A Legend Lost
Paul Colby, who owned the Greenwich Village venue since 1974 and is credited with jumpstarting the careers of countless artists and comedians, died on Thursday of natural causes. He was 96. Read More
To film their latest production Inside Llewyn Davis—the story of a Dylan-esque 1960s folk singer—Joel and Ethan Coen were forced to travel far from Greenwich Village, to sites “scattered across four boroughs” in search of scenic authenticity, according to a recent article in the New York Times magazine. The Jones Street that appears on the cover of The Freewheelin’ Bob Dylan is, in other words, no longer on Jones Street—despite a 2010 ruling by the Landmarks Preservation Commission that granted landmark status to the relevant portion of the South Village.
But the Greenwich Village Society for Historic Preservation celebrated a victory today for filmmakers of the future who might look to approximate the Village in the year 2013, winning landmark status for a 13-block section south of Washington Square that contains 240 buildings.
This Deal Ain't Going Nowhere
It seems somehow fitting that the Japanese-born conceptual artist Arakawa, who once outfitted a Long Island house with “level changes meant to induce the sensation of being in two places at once; windows that seemed too high or too low… and an absence of doors”—according to his obituary in The New York Times—kept a home with an elevator shaft containing a non-working elevator. That domicile, a six-story townhouse located at 124 West Houston Street, has just hit the market for the first time since 1967.
The asking price, however, is very 2013—Warburg Realty’s Gordon Roberts and Eastern Consolidated hope that the property can fetch $22.5 million.
Goldman Sachs is rethinking its plans to market a bond offering backed by royalties from songs written by Bob Dylan and other recording artists, the Financial Times reported last night.
The deal would raise cash for Sesac, a privately-held Nashville company that owns the exclusive rights to the public broadcast or performance of music by Mr. Dylan, Neil Diamond and Rush, among others. According to reports earlier this month, the company was working with Goldman on a $300 million offering backed by the royalties it receives from its rights to the music of those artists.
In what will be the second biggest Bob Dylan-related news item this week, the 71-year-old premiered a new track from his upcoming album Tempest during a preview for Cinemax’s post-24 counter-terrorism show, Strike Back.
Earlier in June, two months after the death of Levon Helm, the drummer and strongest singer in The Band, I received an email with the subject line, “The Band Reunion.” This was curious because they were a five-piece—Rick Danko, Helm, Garth Hudson, Richard Manuel and Robbie Robertson—and there’s very little left of them now. Mr. Hudson and Mr. Robertson are the only surviving members and, aside from an appearance at the 1994 Rock and Roll Hall of Fame induction ceremony, the two have rarely played music together since the Band’s full line-up performed their final show in 1976. This reunion, at the Iridium Jazz Club last Friday night, would be no exception. Mr. Hudson was sitting in on a set with Jim Weider, who replaced Mr. Robertson as lead guitarist when The Band reformed in the ’80s, but that was good enough for me: there’s enough of a legend to The Band that simply being in the same room as the man who played accordion on “When I Paint My Masterpiece” feels downright significant. There’s a lot of history, too, most of which has ended in tragedy.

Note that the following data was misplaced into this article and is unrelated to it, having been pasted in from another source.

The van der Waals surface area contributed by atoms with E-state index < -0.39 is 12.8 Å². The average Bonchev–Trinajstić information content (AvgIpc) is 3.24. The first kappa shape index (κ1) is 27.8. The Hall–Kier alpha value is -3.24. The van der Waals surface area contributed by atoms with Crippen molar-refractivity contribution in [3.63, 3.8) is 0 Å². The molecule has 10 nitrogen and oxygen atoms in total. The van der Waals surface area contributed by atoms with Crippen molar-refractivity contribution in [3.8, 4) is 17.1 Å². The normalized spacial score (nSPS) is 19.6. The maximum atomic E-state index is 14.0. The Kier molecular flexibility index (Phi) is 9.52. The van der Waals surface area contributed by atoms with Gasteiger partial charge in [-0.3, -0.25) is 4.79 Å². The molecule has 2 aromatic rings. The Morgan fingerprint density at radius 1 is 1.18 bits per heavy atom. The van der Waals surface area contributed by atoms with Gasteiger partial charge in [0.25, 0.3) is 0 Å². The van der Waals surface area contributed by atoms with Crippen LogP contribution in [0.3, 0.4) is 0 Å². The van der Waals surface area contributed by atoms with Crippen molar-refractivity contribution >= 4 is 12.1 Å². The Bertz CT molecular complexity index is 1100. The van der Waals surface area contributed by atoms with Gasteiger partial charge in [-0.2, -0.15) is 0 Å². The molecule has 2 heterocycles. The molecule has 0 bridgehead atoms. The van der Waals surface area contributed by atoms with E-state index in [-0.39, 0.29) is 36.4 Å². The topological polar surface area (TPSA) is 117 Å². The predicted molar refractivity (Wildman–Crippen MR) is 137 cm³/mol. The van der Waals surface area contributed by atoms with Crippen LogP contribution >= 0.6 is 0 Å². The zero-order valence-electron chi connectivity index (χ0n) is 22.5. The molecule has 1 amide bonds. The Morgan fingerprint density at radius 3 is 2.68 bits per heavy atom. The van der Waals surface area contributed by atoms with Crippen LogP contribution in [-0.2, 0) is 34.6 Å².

The Observer has learned from a source who spoke on condition of anonymity that Gagosian Gallery will present an exhibition of Bob Dylan’s paintings in New York in September.
Artnet reported this morning that the gallery has added Mr. Read More
The list of the artists, writers, musicians and sundry other creative types who have lived at the Chelsea Hotel is staggering: Bob Dylan, Charles Bukowski, Patti Smith, Robert Mapplethorpe, Janis Joplin, Larry Rivers…
So, apparently, is the list of artworks that have disappeared from its walls over the years.
Planes Trains & Automobiles
Michael’s Twitter feed–the only source for our favorite midtown brasserie’s granular updates on celebrity guests and, also, yoga tips–alerted us that one Robert Zimmerman is dining there now. We called the restaurant, which obviously isn’t shy about giving away its celebrity guests, but the front office said they had no Read More
It’s two of our favorite things: Robert Zimmerman and infrastructure wonkery!
In honor of the minstrel’s 70th birthday, brilliant blog The Infrastructurist has compiled a list of the Top 10 Dylan songs about roads, bridges and levees, wherein “Only those songs with direct titular and lyrical links to infrastructure were considered.” So yes Read More